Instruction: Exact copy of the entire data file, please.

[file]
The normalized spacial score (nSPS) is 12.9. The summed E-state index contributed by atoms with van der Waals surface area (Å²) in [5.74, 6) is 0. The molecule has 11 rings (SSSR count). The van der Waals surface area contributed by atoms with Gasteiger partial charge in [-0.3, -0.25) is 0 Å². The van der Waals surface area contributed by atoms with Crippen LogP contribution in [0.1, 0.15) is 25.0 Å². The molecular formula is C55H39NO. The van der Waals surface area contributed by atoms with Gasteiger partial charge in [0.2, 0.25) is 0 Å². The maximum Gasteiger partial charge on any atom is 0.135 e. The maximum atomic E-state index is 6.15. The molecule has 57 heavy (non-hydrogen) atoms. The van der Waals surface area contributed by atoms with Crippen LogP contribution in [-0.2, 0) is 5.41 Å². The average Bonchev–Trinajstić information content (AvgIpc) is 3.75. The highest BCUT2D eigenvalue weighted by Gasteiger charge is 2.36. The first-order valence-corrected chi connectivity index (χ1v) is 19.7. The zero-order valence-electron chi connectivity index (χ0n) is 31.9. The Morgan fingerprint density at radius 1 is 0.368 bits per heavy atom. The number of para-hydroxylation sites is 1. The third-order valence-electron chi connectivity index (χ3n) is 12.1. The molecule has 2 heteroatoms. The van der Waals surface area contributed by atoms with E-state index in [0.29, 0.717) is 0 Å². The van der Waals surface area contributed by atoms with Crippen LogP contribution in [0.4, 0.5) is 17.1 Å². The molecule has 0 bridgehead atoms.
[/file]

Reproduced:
The normalized spacial score (nSPS) is 12.9. The summed E-state index contributed by atoms with van der Waals surface area (Å²) in [5.74, 6) is 0. The molecule has 11 rings (SSSR count). The van der Waals surface area contributed by atoms with Gasteiger partial charge in [-0.3, -0.25) is 0 Å². The van der Waals surface area contributed by atoms with Crippen LogP contribution in [0.1, 0.15) is 25.0 Å². The molecular formula is C55H39NO. The van der Waals surface area contributed by atoms with Gasteiger partial charge in [0.2, 0.25) is 0 Å². The maximum Gasteiger partial charge on any atom is 0.135 e. The maximum atomic E-state index is 6.15. The molecule has 57 heavy (non-hydrogen) atoms. The van der Waals surface area contributed by atoms with Crippen LogP contribution in [-0.2, 0) is 5.41 Å². The average Bonchev–Trinajstić information content (AvgIpc) is 3.75. The highest BCUT2D eigenvalue weighted by Gasteiger charge is 2.36. The first-order valence-corrected chi connectivity index (χ1v) is 19.7. The zero-order valence-electron chi connectivity index (χ0n) is 31.9. The Morgan fingerprint density at radius 1 is 0.368 bits per heavy atom. The number of para-hydroxylation sites is 1. The third-order valence-electron chi connectivity index (χ3n) is 12.1. The molecule has 2 heteroatoms. The van der Waals surface area contributed by atoms with E-state index in [0.29, 0.717) is 0 Å². The van der Waals surface area contributed by atoms with Crippen LogP contribution in [0.4, 0.5) is 17.1 Å². The molecule has 0 bridgehead atoms.